Women at the TYC

We are continually striving to further increase our diversity. The TYC management team consists of an almost equal gender balance, and the most recent, TYC-led MMM Hub annual survey highlighted an increase in non-male identified HPC (High Performance Computing) users of more than five percent year on year over the last three years.

One of our goals is to increase exposure to the incredibly talented and inspiring scientists working within our institute, by highlighting female TYC members in a series of insightful written portraits. Find out about their ground-breaking research, the people who influenced them and their career highlights. Get ready to be inspired.

Dr Clotilde Cucinotta

Clotilde is a founder and leader of the ICL Electrochemistry Network, which connects the large electrochemistry research community across ICL, and part of the steering committee of the Thomas Young Centre, which coordinates across London the activities of more than 100 theoretical research groups.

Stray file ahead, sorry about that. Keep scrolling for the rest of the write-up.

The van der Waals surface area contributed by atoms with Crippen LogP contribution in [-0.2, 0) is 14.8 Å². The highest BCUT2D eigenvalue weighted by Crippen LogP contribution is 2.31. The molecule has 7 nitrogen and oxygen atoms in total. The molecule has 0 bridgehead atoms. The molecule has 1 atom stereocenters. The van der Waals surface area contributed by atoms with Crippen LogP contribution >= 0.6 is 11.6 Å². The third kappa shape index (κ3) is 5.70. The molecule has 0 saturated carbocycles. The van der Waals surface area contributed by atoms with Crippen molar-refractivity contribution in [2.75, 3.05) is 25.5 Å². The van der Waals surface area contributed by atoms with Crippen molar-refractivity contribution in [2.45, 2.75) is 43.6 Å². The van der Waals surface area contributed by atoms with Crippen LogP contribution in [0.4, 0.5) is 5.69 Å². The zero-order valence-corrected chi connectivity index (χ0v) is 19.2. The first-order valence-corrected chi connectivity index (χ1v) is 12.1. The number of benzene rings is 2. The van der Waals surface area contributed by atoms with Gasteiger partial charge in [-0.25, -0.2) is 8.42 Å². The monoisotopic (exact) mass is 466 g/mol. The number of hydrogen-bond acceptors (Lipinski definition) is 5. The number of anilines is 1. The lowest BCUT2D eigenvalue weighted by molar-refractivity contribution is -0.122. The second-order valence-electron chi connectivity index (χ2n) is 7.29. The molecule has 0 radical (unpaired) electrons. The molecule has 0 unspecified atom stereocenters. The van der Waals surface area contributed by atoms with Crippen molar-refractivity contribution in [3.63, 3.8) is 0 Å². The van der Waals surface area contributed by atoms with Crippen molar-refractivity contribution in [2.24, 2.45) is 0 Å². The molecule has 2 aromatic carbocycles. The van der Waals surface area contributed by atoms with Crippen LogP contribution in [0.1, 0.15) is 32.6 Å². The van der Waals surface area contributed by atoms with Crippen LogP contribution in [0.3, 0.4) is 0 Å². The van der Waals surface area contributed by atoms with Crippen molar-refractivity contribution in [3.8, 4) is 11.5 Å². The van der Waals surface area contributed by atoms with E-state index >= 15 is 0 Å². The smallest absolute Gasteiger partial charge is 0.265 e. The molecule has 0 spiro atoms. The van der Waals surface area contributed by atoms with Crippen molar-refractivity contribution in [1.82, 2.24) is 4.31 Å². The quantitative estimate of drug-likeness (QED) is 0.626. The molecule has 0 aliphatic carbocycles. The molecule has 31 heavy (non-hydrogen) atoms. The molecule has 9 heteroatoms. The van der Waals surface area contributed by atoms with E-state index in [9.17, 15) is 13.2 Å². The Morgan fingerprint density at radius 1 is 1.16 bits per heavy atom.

Dr Kim Jelfs

Kim Jelfs has worked at Imperial College London since 2013 where she holds a Royal Society University Research Fellowship.

Professor Carla Molteni

Carla Molteni is a Professor of Physics at King’s College London and co-Director of the Thomas Young Centre as representative of King’s College London.

Professor Catherine O’Sullivan

Catherine came to Imperial College in 2004. She is based in the Geotechnics Section of the Dept. of Civil and Environmental Engineering, and plays an active role at the TYC and MMM Hub.

Dr Monica Pozzo

Monica coordinates the TYC@UCL mentoring scheme for female researchers, which she designed and launched in early 2021.

Professor Sally (Sarah) Price FRS

During her career at UCL Sally has seen significant increases in the proportion of female scientists, and even greater changes in the role of theory and computational modelling within science.

Professor Lidunka Vocadlo

Lidunka is Professor of Mineral Physics in the Earth Sciences department at UCL, where she has carried out her research for many years.